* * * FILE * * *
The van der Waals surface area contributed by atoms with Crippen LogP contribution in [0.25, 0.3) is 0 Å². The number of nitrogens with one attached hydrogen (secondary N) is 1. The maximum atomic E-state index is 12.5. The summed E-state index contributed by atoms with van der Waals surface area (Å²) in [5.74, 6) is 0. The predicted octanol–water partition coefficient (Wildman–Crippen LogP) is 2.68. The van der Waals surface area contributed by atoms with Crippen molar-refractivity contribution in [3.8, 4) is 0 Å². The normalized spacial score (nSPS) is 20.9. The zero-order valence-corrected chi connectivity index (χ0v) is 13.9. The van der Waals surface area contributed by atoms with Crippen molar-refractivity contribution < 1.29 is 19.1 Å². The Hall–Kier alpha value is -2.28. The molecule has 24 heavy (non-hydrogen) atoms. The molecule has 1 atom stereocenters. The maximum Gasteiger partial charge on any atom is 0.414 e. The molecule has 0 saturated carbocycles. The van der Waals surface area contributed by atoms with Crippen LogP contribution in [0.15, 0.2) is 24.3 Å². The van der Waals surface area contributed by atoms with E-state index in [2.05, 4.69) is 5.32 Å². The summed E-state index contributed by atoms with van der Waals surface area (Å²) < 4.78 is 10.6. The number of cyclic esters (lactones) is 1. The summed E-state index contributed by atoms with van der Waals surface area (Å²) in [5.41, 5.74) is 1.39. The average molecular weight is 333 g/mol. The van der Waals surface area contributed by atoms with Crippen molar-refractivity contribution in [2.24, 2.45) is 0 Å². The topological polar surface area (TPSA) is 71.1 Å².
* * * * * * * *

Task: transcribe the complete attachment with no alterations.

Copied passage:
The van der Waals surface area contributed by atoms with Crippen LogP contribution in [0.25, 0.3) is 0 Å². The number of nitrogens with one attached hydrogen (secondary N) is 1. The maximum atomic E-state index is 12.5. The summed E-state index contributed by atoms with van der Waals surface area (Å²) in [5.74, 6) is 0. The predicted octanol–water partition coefficient (Wildman–Crippen LogP) is 2.68. The van der Waals surface area contributed by atoms with Crippen molar-refractivity contribution in [3.8, 4) is 0 Å². The normalized spacial score (nSPS) is 20.9. The zero-order valence-corrected chi connectivity index (χ0v) is 13.9. The van der Waals surface area contributed by atoms with Crippen molar-refractivity contribution < 1.29 is 19.1 Å². The Hall–Kier alpha value is -2.28. The molecule has 24 heavy (non-hydrogen) atoms. The molecule has 1 atom stereocenters. The maximum Gasteiger partial charge on any atom is 0.414 e. The molecule has 0 saturated carbocycles. The van der Waals surface area contributed by atoms with Crippen LogP contribution in [0.15, 0.2) is 24.3 Å². The van der Waals surface area contributed by atoms with E-state index in [2.05, 4.69) is 5.32 Å². The summed E-state index contributed by atoms with van der Waals surface area (Å²) < 4.78 is 10.6. The number of cyclic esters (lactones) is 1. The summed E-state index contributed by atoms with van der Waals surface area (Å²) in [5.41, 5.74) is 1.39. The average molecular weight is 333 g/mol. The van der Waals surface area contributed by atoms with Crippen molar-refractivity contribution in [2.24, 2.45) is 0 Å². The topological polar surface area (TPSA) is 71.1 Å².